The post on two easy to grasp explanations on Gödel's theorem and the Banach-Tarski paradox made me think of other explanations that I found easy or insightful and that I could share them as well.

1) Here is a nice proof of the Pythagorean theorem:

2) An easy and concise explanation of expected utility calculations by Luke Muehlhauser:

Decision theory is about choosing among possible actions based on how much you desire the possible outcomes of those actions.

How does this work? We can describe what you want with something called a utility function, which assigns a number that expresses how much you desire each possible outcome (or “description of an entire possible future”). Perhaps a single scoop of ice cream has 40 “utils” for you, the death of your daughter has -⁠274,000 utils for you, and so on. This numerical representation of everything you care about is your utility function.

We can combine your probabilistic beliefs and your utility function to calculate the expected utility for any action under consideration. The expected utility of an action is the average utility of the action’s possible outcomes, weighted by the probability that each outcome occurs.

Suppose you’re walking along a freeway with your young daughter. You see an ice cream stand across the freeway, but you recently injured your leg and wouldn’t be able to move quickly across the freeway. Given what you know, if you send your daughter across the freeway to get you some ice cream, there’s a 60% chance you’ll get some ice cream, a 5% your child will be killed by speeding cars, and other probabilities for other outcomes.

To calculate the expected utility of sending your daughter across the freeway for ice cream, we multiply the utility of the first outcome by its probability: 0.6 × 40 = 24. Then, we add to this the product of the next outcome’s utility and its probability: 24 + (0.05 × -⁠274,000) = -⁠13,676. And suppose the sum of the products of the utilities and probabilities for other possible outcomes was 0. The expected utility of sending your daughter across the freeway for ice cream is thus very low (as we would expect from common sense). You should probably take one of the other actions available to you, for example the action of not sending your daughter across the freeway for ice cream — or, some action with even higher expected utility.

A rational agent aims to maximize its expected utility, because an agent that does so will on average get the most possible of what it wants, given its beliefs and desires.

3) Micro- and macroevolution visualized.

4) Slopes of Perpendicular Lines.

5) Proof of Euler's formula using power series expansions.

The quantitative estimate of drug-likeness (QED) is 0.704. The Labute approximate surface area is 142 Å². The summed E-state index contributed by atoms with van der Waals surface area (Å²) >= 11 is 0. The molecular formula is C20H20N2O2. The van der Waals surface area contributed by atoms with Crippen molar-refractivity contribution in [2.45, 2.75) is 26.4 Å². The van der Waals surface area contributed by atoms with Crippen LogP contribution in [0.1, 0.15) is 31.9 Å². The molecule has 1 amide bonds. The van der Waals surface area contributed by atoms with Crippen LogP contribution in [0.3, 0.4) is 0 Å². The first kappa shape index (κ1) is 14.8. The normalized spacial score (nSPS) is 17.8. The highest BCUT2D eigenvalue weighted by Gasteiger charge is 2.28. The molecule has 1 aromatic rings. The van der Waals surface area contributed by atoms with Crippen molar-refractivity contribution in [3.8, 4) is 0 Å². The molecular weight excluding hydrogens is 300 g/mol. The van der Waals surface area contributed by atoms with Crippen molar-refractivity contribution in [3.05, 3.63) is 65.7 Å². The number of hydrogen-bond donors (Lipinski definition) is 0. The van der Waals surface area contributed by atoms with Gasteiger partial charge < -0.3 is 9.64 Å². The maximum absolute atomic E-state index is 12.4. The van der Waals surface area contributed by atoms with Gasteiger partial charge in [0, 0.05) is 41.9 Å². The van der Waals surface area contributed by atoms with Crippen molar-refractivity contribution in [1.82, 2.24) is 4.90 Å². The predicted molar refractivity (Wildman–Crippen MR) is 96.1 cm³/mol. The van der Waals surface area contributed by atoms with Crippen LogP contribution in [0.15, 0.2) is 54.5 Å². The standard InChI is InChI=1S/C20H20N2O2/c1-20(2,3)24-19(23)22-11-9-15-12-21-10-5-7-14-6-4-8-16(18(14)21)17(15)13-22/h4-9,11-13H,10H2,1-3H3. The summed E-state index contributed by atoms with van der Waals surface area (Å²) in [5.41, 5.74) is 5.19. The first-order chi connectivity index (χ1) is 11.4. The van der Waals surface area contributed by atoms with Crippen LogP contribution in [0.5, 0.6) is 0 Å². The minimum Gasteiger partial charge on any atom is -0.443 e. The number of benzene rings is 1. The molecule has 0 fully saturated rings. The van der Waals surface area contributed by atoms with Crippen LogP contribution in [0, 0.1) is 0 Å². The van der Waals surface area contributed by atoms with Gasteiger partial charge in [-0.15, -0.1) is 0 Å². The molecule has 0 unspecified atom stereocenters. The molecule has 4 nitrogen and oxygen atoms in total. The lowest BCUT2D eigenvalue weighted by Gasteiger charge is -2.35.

6) Proof of the Chain Rule.

7) Multiplying Negatives Makes A Positive.

8) Completing the Square and Derivation of Quadratic Formula.

9) Quadratic factorization.

10) Remainder Theorem and Factor Theorem.

11) Combinations with repetitions.

12) Löb's theorem.


 

37

11 comments, sorted by Click to highlight new comments since: Today at 4:57 AM
New Comment

Steven Strogatz did a series of blog posts at NY Times going through a variety of math concepts from elementary school to higher levels. (They are presented in descending date order, so you may want to start at the end of page 2 and work your way backwards.) Much of the information will be old hat to LWers, but it is often presented in novel ways (to me, at least).

Specifically related to this post, the visual proof of the Pythagorean theorem appears in the post Square Dancing.

FWIW, there's a nice proof of Bayes' theorem in Russel and Norvig's textbook, which I haven't seen posted here yet.

Is this the one you meant?

P(A & B) = P(B | A) P(A) = P(A | B) P(B)

Hold the second two statements equal and divide by P(A):

P(B | A) = P(A | B) * P(B) / P(A)

Yes - though the accompanying text helped quite a bit too.

1) Here is a nice prove of Pythagorean theorem:

Typo: proof.

Spencer Greenberg of Rebellion Research:

The behavior of [a] machine is going to depend a great deal on which values or preferences you give it. If you try to give it naive ones, it can get you into trouble.

If I say to you, "Would you please get me some spaghetti?", you know there are other things in the world that I value besides spaghetti. You know I'm not saying that you should be willing to shred the world to get spaghetti. But if you were to code naively into an extremely intelligence machine as it's only desire, "Get me spaghetti," it would stop at absolutely nothing to do that.

So the danger is not so much the danger of a machine being evil or Terminator. The danger is that we give it a bad set of preferences... that lead to unintended consequences. Or [maybe] it's built from the ground up with preferences that don't reflect the preferences of most of humanity — maybe only the preferences that only a small group of people cares about.

[-][anonymous]11y 0

Some basic calculus: Back Door Calculus

5) Proof of Euler's formula using power series expansions.

I forgot that this is only insightful if you already realized the following:

  • (3+4i) =
  • (r, angel) =
  • (sqrt((3^2)+(4^2)), arctan(4/3)) =
  • (5, 53.1301) =
  • r(cos(x)+isin(x)) =
  • 5(cos(arctan(4/3))+isin(arctan(4/3))) =
  • 5e^(arctan(4/3)*i) =
  • e^ln(5)*e^(arctan(4/3)i) =
  • e^(ln(5)+arctan(4/3)i)

Only the cartesian, polar and cos-sin forms were obvious to me, and I was still able to make sense of the Taylor series proof.